French groups protest Qatar’s bid for top UNESCO post

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Demonstrators protest against Hamad bin Abdulaziz al-Kawari, Qatar's candidate for UNESCO chair outside the UN agency's headquarters in Paris on Wednesday, Oct. 11, 2017. (Social media photo)
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Demonstrators protest against Hamad bin Abdulaziz al-Kawari, Qatar's candidate for UNESCO chair outside the UN agency's headquarters in Paris on Wednesday, Oct. 11, 2017. (Social media photo)
Updated 12 October 2017
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French groups protest Qatar’s bid for top UNESCO post

PARIS: A number of religious associations and peace-loving bodies in France have gathered in front of the UNESCO office to protest Qatar's nomination to run for the UN agency, hours before near the final round on Wednesday evening.
After the third round voting, Qatar's candidate, former Culture Minister Hamad Bin Abdulaziz Al-Kawari, was tied with France's candidate Audrey Azoulay at 18 votes each.
Thirty votes are needed to clinch the nomination to head the Paris-based UN Educational, Scientific and Cultural Organization. The winner will replace outgoing UNESCO director-general Irina Bokova.
The body’s 58 board members have been gathered in the French capital since Friday selecting a candidate.
Outside the UNESCO headquarters, the protesters urged the UN agency not to accept Qatar to head the organization, accusing Doha of sponsoring global terrorism.
They stressed that Qatar was doing its best to buy votes.


Turkey’s jailed pro-Kurdish candidate in first TV appearance for 20 months

Updated 17 June 2018
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Turkey’s jailed pro-Kurdish candidate in first TV appearance for 20 months

  • Selahattin Demirtas, who has been in detention for close to 20 months on security charges and faces a sentence of up to 142 years if convicted
  • One of Turkey’s best-known politicians, he has had to run his campaign mostly through social media

ANKARA: The jailed presidential candidate for Turkey’s pro-Kurdish opposition made his first television appearance in over a year and a half on Sunday, giving a campaign speech ahead of next week’s elections.
Selahattin Demirtas, who has been in detention for close to 20 months on security charges and faces a sentence of up to 142 years if convicted, was nominated by his Peoples’ Democratic Party (HDP) as a candidate last month.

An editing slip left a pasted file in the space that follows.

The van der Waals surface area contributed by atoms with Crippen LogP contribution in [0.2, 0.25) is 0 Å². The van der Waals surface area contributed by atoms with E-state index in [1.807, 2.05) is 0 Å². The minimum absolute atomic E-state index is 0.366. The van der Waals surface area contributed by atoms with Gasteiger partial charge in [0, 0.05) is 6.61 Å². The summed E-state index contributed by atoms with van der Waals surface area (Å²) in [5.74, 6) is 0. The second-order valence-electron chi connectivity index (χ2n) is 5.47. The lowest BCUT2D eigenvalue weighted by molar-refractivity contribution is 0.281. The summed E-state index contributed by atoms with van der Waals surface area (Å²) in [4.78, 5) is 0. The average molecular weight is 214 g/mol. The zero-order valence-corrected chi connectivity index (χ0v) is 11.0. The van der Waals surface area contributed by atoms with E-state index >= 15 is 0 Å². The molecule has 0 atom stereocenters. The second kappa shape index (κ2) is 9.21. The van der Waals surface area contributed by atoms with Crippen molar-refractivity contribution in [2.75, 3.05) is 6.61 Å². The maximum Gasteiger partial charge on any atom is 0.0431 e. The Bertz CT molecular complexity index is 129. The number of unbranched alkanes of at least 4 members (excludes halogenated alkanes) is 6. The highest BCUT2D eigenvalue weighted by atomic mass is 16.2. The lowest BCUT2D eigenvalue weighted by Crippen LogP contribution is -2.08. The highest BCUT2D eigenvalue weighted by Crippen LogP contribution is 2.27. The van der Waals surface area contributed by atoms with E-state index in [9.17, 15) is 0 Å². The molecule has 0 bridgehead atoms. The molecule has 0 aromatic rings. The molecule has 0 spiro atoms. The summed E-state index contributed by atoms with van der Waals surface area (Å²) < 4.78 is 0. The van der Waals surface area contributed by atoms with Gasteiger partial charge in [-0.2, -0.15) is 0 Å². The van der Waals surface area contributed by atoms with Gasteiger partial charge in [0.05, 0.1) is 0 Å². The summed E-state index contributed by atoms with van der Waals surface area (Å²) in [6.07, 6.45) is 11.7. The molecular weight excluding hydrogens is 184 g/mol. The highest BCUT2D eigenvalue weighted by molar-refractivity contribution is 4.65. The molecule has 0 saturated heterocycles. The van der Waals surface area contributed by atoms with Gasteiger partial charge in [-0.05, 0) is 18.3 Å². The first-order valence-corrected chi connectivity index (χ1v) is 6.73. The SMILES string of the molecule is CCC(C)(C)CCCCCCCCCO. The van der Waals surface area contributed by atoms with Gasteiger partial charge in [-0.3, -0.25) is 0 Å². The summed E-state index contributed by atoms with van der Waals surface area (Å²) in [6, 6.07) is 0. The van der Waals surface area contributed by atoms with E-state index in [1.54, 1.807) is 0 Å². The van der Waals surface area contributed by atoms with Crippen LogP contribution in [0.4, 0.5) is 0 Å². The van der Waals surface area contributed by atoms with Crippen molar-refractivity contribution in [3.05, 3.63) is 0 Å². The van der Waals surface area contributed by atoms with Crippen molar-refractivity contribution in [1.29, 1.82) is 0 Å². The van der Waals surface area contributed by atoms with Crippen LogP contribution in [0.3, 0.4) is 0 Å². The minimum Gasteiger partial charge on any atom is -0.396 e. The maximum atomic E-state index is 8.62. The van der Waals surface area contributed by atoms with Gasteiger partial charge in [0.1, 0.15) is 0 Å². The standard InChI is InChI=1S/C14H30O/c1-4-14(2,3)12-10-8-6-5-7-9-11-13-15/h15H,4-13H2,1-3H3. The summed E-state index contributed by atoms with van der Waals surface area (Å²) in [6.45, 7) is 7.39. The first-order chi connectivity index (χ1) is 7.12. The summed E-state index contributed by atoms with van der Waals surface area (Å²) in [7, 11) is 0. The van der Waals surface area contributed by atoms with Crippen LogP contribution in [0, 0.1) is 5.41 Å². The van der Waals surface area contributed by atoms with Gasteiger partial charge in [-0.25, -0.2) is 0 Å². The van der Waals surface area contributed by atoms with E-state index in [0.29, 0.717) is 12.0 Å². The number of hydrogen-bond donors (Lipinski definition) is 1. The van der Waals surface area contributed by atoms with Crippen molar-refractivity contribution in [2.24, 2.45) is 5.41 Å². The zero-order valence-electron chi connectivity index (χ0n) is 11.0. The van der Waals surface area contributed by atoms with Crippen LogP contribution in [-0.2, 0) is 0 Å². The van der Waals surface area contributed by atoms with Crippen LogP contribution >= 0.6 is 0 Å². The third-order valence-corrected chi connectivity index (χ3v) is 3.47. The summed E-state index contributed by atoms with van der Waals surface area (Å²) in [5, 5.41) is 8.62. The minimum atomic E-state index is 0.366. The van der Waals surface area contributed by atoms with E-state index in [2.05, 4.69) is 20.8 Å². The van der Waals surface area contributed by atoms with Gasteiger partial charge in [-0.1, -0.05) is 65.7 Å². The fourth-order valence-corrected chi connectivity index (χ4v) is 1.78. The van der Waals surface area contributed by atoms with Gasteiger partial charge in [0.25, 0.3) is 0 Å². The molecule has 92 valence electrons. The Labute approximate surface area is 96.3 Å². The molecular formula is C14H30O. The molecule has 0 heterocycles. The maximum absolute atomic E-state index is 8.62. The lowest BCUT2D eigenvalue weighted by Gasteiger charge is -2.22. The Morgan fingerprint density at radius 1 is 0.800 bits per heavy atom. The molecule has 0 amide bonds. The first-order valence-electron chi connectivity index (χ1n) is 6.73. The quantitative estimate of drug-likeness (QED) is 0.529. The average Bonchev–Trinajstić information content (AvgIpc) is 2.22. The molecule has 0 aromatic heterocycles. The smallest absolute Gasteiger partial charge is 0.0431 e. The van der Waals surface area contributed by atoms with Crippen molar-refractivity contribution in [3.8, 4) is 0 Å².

One of Turkey’s best-known politicians, he has had to run his campaign mostly through social media from his prison cell in the northwestern city of Edirne, while Turkish media have been saturated with coverage of President Tayyip Erdogan and his ministers.
Speaking on state broadcaster TRT in a scheduled 10-minute address, to which he is entitled under election law, Demirtas said voting for Erdogan and his ruling AK Party would mean putting the fate of the country “between one man’s two lips.”
“The only reason I am still here is that the AKP is scared of me. They think tying my hands here and going from square to square spreading accusations about me is being courageous,” a visibly thinner Demirtas said.
“They are openly violating the constitution by declaring me guilty even though there is no conviction ruling against me, and are trying to direct the public by misinforming them,” he said.
The snap parliamentary and presidential elections on Sunday will herald the switch to the new powerful executive presidency narrowly approved in a referendum last year.
In previous elections, Demirtas won votes beyond his core Kurdish constituency, and is likely to draw significant backing in the first round of the presidential vote, while boosting the prospects of his party entering parliament.
Demirtas’s HDP arranged a viewing of his speech in Istanbul’s Bakirkoy Square, where hundreds of supporters gathered to watch.
“You should have no doubt that I will be acquitted in front of the law as soon as possible. So long as the judicial authorities follow the superiority of the law and not the government’s expectations,” Demirtas said, as supporters cheered and waved flags.